On July 10, the Pacific Heights home of James Juanillo, who posted a widely seen video of a couple accusing him of defacing property, was decorated with signs calling for justice. (Kevin N. Hume/S.F. Examiner)

New audio of couple calling police on SF man bolsters racial bias claims, supe says

Pacific Heights incident spurred CAREN Act to outlaw discriminatory reports to police

A newly released audio recording of a couple calling the police on a man stencilling “Black Lives Matter” outside his home in Pacific Heights further demonstrates that the incident was racially motivated, a San Francisco supervisor said Friday.

In the audio obtained Thursday by the San Francisco Examiner through a public records request, a male caller can be heard telling an operator that he witnessed a man “defacing” property that “obviously” did not belong to him.

“We were out on a walk and we just asked him ‘is this your property?’ And he refuses to answer because it’s obviously not,” the caller said. “He starts filming us and our only point was ‘is this your property? Because if it’s not, it’s not OK to deface private property.’”

S.F. Examiner · Pacific Heights BLM police call

When pressed by the operator, the caller admitted he did not know who lived there, but said “we see them walking by.” He also referred to the man as “Hispanic” when asked for a description of the person.

It would later turn out that the man, Jaime Juanillo, was a longtime renter of the building in question who identifies as Filipino, he told news outlets. The house is located on Gough Street in one of the most affluent and white neighborhoods in San Francisco.

The June 9 incident sparked outrage when Juanillo posted a video to social media that showed the couple questioning him. The footage drew comparisons to other cases from across the nation where white women, referred to as “Karens,” call the cops on people of color.

The new recording also reveals that the woman in this case predicted her fate.

“I don’t appreciate him taking my picture,” the woman can be heard saying in the background of the call. “I’m [unintelligible] a business in San Francisco and I don’t really want to be on social media and he yelled at me calling me a Karen.”

For Supervisor Shamann Walton, who introduced the CAREN Act (the acronym stands for Caution Against Racially Exploitative Non-Emergencies) on Tuesday to make racially discriminatory reports to law enforcement unlawful, the call demonstrated the couple’s entitlement and was “definitely” racially motivated.

“Where do they get off saying that this person doesn’t live there?” Walton said after the Examiner played him the recording. “Because he doesn’t look like them?”

“These are the types of things that have to stop happening,” Walton said. “You can’t just call 911 because somebody is different.”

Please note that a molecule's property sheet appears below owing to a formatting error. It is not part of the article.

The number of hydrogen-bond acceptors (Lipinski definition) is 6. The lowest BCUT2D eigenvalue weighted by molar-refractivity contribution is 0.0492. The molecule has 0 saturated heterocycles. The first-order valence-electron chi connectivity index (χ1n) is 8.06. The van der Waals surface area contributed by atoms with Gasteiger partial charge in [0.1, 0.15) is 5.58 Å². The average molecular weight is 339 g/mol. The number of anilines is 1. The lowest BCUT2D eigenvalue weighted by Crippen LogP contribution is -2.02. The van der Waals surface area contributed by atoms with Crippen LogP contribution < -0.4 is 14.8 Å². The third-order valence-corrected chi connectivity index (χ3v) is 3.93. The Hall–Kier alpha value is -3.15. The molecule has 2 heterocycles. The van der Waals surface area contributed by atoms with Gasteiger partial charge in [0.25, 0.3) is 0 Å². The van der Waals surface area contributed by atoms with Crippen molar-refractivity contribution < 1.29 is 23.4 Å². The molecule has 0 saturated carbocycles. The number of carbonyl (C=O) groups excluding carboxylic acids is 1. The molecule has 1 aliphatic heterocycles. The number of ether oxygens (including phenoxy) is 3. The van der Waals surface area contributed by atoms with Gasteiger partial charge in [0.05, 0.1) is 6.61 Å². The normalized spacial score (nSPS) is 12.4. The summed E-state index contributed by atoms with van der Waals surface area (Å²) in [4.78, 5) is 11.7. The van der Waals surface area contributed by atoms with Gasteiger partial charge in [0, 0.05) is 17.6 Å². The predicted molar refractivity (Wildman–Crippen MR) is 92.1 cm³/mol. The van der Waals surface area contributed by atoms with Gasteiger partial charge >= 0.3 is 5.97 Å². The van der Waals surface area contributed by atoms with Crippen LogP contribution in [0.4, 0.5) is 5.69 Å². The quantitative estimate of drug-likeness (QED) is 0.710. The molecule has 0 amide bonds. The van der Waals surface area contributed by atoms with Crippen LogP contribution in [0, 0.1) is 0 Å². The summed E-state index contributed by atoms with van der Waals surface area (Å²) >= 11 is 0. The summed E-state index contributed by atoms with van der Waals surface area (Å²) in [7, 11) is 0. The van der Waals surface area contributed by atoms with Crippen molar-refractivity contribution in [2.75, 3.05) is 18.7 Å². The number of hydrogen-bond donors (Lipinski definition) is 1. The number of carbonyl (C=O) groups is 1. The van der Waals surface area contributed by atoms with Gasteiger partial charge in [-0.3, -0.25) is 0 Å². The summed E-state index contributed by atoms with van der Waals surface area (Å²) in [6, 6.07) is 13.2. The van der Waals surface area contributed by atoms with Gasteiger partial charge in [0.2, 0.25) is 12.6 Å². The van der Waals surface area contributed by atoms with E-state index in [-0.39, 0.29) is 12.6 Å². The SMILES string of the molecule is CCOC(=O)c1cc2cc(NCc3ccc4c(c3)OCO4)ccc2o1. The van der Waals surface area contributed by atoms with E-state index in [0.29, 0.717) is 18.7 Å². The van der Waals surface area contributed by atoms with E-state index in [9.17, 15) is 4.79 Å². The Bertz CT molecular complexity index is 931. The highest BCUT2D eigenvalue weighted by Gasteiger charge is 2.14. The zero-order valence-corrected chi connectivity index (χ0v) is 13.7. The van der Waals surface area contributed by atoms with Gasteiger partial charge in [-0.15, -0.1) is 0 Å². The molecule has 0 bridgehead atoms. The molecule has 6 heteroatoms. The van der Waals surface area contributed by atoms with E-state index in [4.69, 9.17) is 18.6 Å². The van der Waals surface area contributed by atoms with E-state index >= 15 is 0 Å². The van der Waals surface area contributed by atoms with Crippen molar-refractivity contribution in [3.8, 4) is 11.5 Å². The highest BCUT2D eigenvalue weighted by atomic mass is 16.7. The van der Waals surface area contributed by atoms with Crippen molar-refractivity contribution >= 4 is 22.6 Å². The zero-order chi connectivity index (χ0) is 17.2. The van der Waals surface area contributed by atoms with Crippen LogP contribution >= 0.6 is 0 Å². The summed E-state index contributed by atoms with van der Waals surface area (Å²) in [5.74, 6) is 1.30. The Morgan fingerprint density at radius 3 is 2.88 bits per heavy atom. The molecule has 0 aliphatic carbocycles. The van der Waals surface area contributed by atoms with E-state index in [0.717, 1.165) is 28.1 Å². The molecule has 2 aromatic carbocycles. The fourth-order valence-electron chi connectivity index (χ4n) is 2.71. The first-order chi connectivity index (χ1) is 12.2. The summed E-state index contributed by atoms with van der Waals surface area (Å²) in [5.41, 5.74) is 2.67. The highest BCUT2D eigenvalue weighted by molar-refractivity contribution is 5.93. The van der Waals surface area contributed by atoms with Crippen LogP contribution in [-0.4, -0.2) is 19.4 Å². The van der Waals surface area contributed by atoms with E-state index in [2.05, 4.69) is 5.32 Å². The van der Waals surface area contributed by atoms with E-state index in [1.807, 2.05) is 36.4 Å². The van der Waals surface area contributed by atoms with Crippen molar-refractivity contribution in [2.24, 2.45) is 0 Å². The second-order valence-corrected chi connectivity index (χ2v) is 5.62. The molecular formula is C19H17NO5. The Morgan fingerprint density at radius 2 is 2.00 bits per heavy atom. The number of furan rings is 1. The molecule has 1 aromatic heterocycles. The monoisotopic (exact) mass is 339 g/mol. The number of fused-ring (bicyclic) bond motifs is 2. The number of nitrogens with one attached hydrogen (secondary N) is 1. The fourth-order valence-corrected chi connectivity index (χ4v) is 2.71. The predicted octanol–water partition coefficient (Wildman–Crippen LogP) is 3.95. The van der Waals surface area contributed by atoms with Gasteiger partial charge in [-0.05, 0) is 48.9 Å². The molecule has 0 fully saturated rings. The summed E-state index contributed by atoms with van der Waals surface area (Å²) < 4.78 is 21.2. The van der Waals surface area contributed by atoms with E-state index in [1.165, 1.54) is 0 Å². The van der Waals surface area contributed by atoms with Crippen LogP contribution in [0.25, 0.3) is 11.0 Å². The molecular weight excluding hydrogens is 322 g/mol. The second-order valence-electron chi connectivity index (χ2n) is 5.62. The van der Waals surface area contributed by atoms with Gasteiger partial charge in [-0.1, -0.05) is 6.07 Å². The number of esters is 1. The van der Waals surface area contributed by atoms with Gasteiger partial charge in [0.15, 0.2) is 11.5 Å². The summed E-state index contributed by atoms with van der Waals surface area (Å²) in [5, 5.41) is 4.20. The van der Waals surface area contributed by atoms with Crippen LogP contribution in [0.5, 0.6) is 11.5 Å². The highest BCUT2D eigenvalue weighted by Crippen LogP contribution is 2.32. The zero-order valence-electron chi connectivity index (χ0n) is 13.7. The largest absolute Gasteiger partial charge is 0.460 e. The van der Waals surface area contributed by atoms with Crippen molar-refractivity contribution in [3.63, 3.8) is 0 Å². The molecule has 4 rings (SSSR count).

If approved, his legislation would outlaw discriminatory reports to law enforcement based on race, ethicity, religion, gender or sexual orientation. It would allow the victim of such a call to pursue civil penalties of no less than $1,000.

The audio also shows that the couple was aware their actions were questionable since the woman complained about being called a “Karen,” Walton said.

“They are conscious of what they are doing, how they are being depicted and they still decided that this was something that they had to do,” he said.

The couple has since been identified as local business owner Lisa Alexander and Robert Larkins, who was reportedly fired from a financial firm called Raymond James in the fallout of the incident.

Alexander, who runs a company called LaFace Skincare, defended herself in a letter to the Board of Supervisors Friday obtained by the Examiner.

“When I walked up to Mr. Juanillo that Tuesday, I had no idea what his race was nor what he was messaging,” Alexander wrote. “All I saw was a person I did not know writing on a neighbor’s wall, and I thought I was being a good neighbor. When I approached him, it was from behind, and he was wearing a COVID mask. Neither his race, nor mine, was a consideration, at all.”

Alexander also said she did, in fact, know the owner of the property and that “no one called 911.”

In a text to the Examiner, she said they called the non-emergency number for the San Francisco Police Department.

“We never considered this an emergency situation at all and he (Robert) stated that,” Alexander said.

Regardless, Walton’s legislation would not be limited to 911 calls but any racially discriminatory reports to law enforcement.


Attempts to locate Larkins for comment were unsuccessful.

Like Alexander, he also previously issued an apology in a statement to ABC7.

“Over the last two days, I have had my eyes opened wide to my own ignorance of racial inequity, and I have thought about my own personal blind spots,” Larkins wrote. “I was wrong to question Mr. Juanillo, and I was wrong to call the neighborhood police watch. It was wrong, and I am profoundly sorry for treating him with disrespect.”

Juanillo did not respond to requests for comment.

This story has been updated to include additional comment.

mbarba@sfexaminer.com

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